Before we get going on Thursday night’s performance by the National Symphony Orchestra at the Kennedy Center, where the French conductor Louis Langrée led a program of Debussy, Joan Tower and Ravel, I must confront a disturbing discovery I made in the lobby: It has come to my attention that there are people who don’t like “Boléro.”
This is wild to me. In my pre-show reconnaissance around the Center — where, side note, vaccination checks are a thing of the past as of May 15 — I encountered/eavesdropped on no less than two people griping about the chore of having to sit through “Boléro” — a complaint which seems akin to the dread of having to sit through sex.
Ravel’s most famous work only feels like a waiting game in the hands of a lousy conductor. In the open hands and outstretched arms of the right one (i.e. Langrée), “Boléro” occupies a sweet spot between nostalgia and anticipation. A conductor doing it right will make you feel like a spark slowly traveling down a long wick.
Langrée, for nearly a decade the music director for the Cincinnati Symphony Orchestra and for nearly two the music director of the Mostly Mozart Festival, lent the NSO on Thursday the ramped-up sensitivity of a hot mic.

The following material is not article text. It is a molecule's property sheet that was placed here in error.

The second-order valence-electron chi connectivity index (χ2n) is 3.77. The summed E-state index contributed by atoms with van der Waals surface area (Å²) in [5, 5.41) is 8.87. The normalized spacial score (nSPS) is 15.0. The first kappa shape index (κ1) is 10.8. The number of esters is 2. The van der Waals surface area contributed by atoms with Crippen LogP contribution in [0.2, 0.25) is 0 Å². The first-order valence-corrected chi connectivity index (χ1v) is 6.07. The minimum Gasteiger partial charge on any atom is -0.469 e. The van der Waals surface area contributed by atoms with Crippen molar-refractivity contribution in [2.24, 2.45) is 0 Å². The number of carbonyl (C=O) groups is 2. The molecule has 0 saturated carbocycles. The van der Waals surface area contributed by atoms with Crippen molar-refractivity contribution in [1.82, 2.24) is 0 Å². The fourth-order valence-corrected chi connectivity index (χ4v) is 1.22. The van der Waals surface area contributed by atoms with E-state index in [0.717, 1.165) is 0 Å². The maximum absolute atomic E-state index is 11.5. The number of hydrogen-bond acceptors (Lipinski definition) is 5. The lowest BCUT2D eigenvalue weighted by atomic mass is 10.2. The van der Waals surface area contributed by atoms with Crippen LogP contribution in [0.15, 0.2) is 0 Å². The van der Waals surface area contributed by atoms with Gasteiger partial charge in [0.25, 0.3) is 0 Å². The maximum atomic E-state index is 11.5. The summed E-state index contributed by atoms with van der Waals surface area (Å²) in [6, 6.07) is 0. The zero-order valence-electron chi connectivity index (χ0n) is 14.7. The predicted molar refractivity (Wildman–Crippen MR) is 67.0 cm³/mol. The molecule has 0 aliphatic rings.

From the waking flute that opens Debussy’s “Prélude à l’après-midi d’un faune” (”Prelude to The Afternoon of a Faun”), Langrée consistently enforced a treaty between the orchestra and silence, allowing them to share space onstage. He gave a watercolor softness to the edges of the Debussy, allowing bold colors and soft overlaps but maintaining intensity and tension. At times, his hands looked to be wringing the sound from a cloth.
This comfort with negative space served the concert’s centerpiece well. Joan Tower’s “A New Day” is a four-movement concerto for cello and orchestra — co-commissioned by the NSO, the Detroit Symphony Orchestra, the Cleveland Orchestra and the Colorado Music Festival — that premiered in 2021. Tower composed it for cellist and MacArthur “genius” grant recipient Alisa Weilerstein, whose account on Thursday suggested this is a piece that’s sunk in deep.
A dedication to her partner of 48 years, Tower’s concerto suggests a domestic tableaux through the titles of its movements (” Daybreak”; “Working Out”; “Mostly Alone”; “Into the Night”), and the contours of the music itself seemed to track those of an average day.